"No McDonald's! You would eat there every day if I let you. Auk, you kids. I get Slav."

More of the same goes on. Minutes blur to hours, hours to days. Flintstones to well, more Flintstones. After running extension cords from God knows where, probably the neighbor's apartment, the printer is plugged in and aired up, and amazingly, working, mostly.

I try to teach Alex the rudimentary computer commands and the basics of the floppy drive system, but he keeps Annetta front and center and keeps asking her if she is "gettink all this?" She seems pretty good with it, really.

Days turn into more days, and still the paper-processor remains empty. The boxes of chemistry are stacked on the floor next to the machine forlornly.

Alex tells me he won't be coming to pick me up the next day, as the paper processor guy will finally be coming in to set up his machine. I stay in the hotel and try to avoid listening to the businessmen having nooners with their hookers, but I make the mistake of going out with the ice bucket right as the um, couple, in the next room are leaving after their "session." A big smarmy guy in a cheap black suit strides down the hallway with a bemused and slightly superior smirk on his face, while an aging, slightly-embarrassed dark-haired woman with smeared make-up struggles to catch up to him as she adjusts her bra from the front. "Hi...!" I say as I pass, much too loudly. He scowls, she blushes.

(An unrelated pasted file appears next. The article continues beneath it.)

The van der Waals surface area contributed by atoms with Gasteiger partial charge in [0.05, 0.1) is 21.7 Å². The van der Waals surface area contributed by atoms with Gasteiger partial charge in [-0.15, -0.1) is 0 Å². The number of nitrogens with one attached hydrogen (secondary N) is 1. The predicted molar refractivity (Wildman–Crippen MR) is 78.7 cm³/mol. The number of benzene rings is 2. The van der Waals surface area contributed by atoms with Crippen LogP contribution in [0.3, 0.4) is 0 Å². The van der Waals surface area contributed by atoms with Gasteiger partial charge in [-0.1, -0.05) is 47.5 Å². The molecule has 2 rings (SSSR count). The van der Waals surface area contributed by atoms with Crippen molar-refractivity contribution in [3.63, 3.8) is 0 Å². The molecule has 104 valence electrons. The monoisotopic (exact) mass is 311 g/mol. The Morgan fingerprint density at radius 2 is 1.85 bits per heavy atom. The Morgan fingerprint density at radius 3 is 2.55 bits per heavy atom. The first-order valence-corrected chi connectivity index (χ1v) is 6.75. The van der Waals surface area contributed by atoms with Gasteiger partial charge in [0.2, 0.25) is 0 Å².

Another phone call, another day told not to come in. The paper processor is "not working quite right yet." I rot and fester in the Ramada Inn. I watch the planes, the TV, and crack cans of beer until I can't take it anymore. VERY ironically, "Groundhog Day" is on, and I can SO relate.

I wish I was home, or had someone to talk to. I check in with administration back at the home offices sporadically, and appraise the situation. It's getting to be the 21st of December. Christmas looms beyond the edge of some formless bubble. The days are as gray as my concrete neighborhood. My boss tells me there is a big storm on the way. So what else is new? I think.

The next day I wake to a couple inches of snow on The City. Being from Minnesota, it looks like any other day, but out on the streets of New York, it's like a madhouse demolition derby. Traffic crawls down "The Expressway." Several cars are in the ditch and up on the median with their doors open with their former drivers kicking them and yelling. You can hear them from inside our car as we drive by... "Ya Bastud...! Ya stoopid piece a crap!"